However, we ended up changing the map to have only one trigger, step one. We turned the step two form into a goal. After contacts fill out step one, the tag is applied, then contacts remain on a wait element until step two is filled out. The tags are changed when the application is completed, and then applicants receive an email from us. This gives us some additional reporting options because it lets us see the conversion rate from step one to step two. This is also a good way to build it; the difference was just a matter of preference.

8. Don’t forget to use all the segmentation tools at your disposal

One of the cool things about Campaign Builder is that it makes segmentation a breeze. Contacts’ next steps can be decided based on where they are on the map and how they interact with it. However, it’s important to remember that maps aren’t the only way to control each contact’s experience. You should still make the most of tags and custom fields to divide your contacts into segments for messaging and reporting. Tags and fields also come in handy when used to move contacts around the map with conditions, as well as for limiting when goals and triggers are achieved.

Using the same tags and fields across multiple campaign maps allows you to create groups of contacts across campaigns. You can even use these tags and custom fields to add contacts to new reporting maps for better stats on their engagement across the entire segment, regardless of which other campaigns they’re on.

For example, we use a custom field based on a dropdown menu where we ask each of our new contacts to select an option that represents their biggest challenge at the moment. We use this data to customize their experience by filtering them on our campaign maps in different directions based on this field value.

If contacts select “Sales Conversions” as their top challenge, we use a condition filter to move them onto a campaign with more information about that topic.

9. Know when to use a filter versus a goal

It can be tricky to decide whether to use filters or goals to change a contact’s path on your campaign.

Here’s an example of a scenario where you might be undecided at first: After contacts receive a series of emails, you want to move them down one of two paths. If they have purchased Product A, then you want them to go down path A. If they have not, then you want them to go down path B. You could do this with:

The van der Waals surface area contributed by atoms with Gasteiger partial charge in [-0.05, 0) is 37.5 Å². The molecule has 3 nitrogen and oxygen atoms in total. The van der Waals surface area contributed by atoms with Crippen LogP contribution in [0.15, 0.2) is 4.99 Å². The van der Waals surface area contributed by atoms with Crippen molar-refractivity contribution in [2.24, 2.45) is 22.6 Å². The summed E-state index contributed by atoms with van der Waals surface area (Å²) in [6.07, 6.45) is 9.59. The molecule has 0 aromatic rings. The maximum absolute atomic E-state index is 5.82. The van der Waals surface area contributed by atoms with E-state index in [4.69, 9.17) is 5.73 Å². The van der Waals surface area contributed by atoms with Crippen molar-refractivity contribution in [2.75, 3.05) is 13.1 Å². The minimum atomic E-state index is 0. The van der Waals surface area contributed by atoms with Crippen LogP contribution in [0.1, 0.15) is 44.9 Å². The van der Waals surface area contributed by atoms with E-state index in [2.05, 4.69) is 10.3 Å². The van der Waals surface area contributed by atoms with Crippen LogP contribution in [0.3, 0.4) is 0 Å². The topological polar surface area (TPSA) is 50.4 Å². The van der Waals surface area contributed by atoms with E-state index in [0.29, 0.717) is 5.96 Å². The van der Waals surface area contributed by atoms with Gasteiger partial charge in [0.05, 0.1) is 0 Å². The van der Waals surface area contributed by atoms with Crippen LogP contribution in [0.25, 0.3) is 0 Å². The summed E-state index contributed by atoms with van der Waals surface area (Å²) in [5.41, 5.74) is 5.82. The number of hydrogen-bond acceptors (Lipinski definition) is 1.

1. A condition filter that moves them onto path A on the condition that they have purchased the product and path B if they have not.
  2. A goal that is achieved when a contact on the map purchases product A. You can even limit that goal so that it may only be achieved by a contact on the previous wait step. Contacts who do not achieve the goal would continue to move down path B while contacts who do would be moved to path A.

How should you decide which element to use?

To choose the right one, keep this in mind about filters: they only happen at ONE point in time. In contrast, goals can be activated at any time.

In the example above, let’s say that contacts buy product A after receiving only two of the five emails. If you use a condition filter, they will not be sent down the “purchased” path until they reach that filter. If the filter was placed after the fifth email, they would wait and receive the final three emails and only then be moved onto the “purchased” path.

However, if you use a goal in this scenario, whenever contacts purchase product A they will be immediately moved onto the “purchased” path. Goals are almost always a better option because of their flexibility, not to mention the additional performance reporting that they offer.

The main factor to keep in mind is that condition filters are time-bound, which means they’ll only sort each contact once, at a fixed point on the map. If you want contacts to change paths whenever they take a specific action, then use a goal.

10. Think about when to use “re-drops”